Document Type

Undergraduate Project

Date of Degree Completion

Spring 2020

Degree Name

Bachelor of Science


Engineering Technology

Committee Chair

Dr. Craig Johnson

Second Committee Member

Professor Charles Pringle

Third Committee Member

Professor John Choi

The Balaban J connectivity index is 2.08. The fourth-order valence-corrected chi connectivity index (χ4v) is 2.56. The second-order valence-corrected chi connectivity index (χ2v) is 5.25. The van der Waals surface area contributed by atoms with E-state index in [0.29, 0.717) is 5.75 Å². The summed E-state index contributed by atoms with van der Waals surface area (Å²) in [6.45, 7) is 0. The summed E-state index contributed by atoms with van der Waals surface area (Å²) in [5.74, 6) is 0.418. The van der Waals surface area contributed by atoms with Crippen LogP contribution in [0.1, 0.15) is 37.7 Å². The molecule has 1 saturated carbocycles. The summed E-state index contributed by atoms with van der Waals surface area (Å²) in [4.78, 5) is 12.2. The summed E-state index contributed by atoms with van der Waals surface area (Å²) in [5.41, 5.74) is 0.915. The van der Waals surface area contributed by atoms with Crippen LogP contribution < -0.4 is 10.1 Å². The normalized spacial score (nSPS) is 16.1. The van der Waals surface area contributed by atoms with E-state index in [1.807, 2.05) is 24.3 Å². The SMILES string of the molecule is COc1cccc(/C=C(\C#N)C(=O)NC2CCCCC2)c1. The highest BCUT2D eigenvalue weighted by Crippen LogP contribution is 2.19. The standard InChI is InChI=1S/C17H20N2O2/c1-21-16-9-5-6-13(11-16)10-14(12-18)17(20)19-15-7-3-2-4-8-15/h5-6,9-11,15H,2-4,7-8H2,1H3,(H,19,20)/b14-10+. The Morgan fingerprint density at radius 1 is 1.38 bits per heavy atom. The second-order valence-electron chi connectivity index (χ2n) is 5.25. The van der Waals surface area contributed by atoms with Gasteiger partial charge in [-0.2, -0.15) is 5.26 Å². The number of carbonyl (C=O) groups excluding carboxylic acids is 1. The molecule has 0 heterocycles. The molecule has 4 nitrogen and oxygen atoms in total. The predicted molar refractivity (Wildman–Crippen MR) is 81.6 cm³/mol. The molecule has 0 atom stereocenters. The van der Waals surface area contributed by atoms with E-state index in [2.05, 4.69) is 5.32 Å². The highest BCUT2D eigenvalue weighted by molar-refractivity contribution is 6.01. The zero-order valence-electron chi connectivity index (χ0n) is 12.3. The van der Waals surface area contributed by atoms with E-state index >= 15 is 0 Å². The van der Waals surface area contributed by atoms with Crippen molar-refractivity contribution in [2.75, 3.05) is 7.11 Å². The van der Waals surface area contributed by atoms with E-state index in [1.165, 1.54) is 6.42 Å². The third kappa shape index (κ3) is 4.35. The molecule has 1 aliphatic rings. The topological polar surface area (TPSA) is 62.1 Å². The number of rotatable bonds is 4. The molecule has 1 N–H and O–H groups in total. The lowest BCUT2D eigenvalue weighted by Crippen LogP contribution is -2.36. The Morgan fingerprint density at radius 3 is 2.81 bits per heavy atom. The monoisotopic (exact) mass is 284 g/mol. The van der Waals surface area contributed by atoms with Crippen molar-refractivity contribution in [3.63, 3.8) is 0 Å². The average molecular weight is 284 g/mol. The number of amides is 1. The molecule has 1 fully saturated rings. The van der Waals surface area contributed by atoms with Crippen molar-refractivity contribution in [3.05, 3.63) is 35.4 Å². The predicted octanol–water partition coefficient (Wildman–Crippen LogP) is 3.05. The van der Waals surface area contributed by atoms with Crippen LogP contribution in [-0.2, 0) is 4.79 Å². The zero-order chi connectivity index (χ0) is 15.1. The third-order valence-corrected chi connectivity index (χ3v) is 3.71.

The automotive industry has been an industry of many breakthroughs in technology and mechanical systems over the course of its history. But in one area, its innovation has slowed. That is in the area of the short throw shifter. All aftermarket short throw shifters are currently one dimensional. No adjustability, no ability to finetune to one’s personal desire. The goal of this project is to create a short throw shifter frame that is easier/faster to install, as well as allow for full adjustability of the shifter from inside the car. This frame design uses mostly 6061-T6 aluminum, along with some 1020 low carbon steel. Both of these materials are low cost, while maintaining strength and rigidity. Once the design was set, stress and strain calculations were made to insure the frame would hold up in the real world. The manufacturing process was then implemented to create all the individual parts of the assembly. Some of the manufacturing methods used included: CNC mill, manual lathe, and CNC plasma cutter. The testing for this project consisted of a strength test, a corrosion test, and a install test. The results show a frame that has the same strength(50lbsf) and corrosion resistance(1 year) as the stock frame, as well as a 50% faster time of install. All this was done well increasing ease of installation, and creating room to allow for full adjustability of the shifter.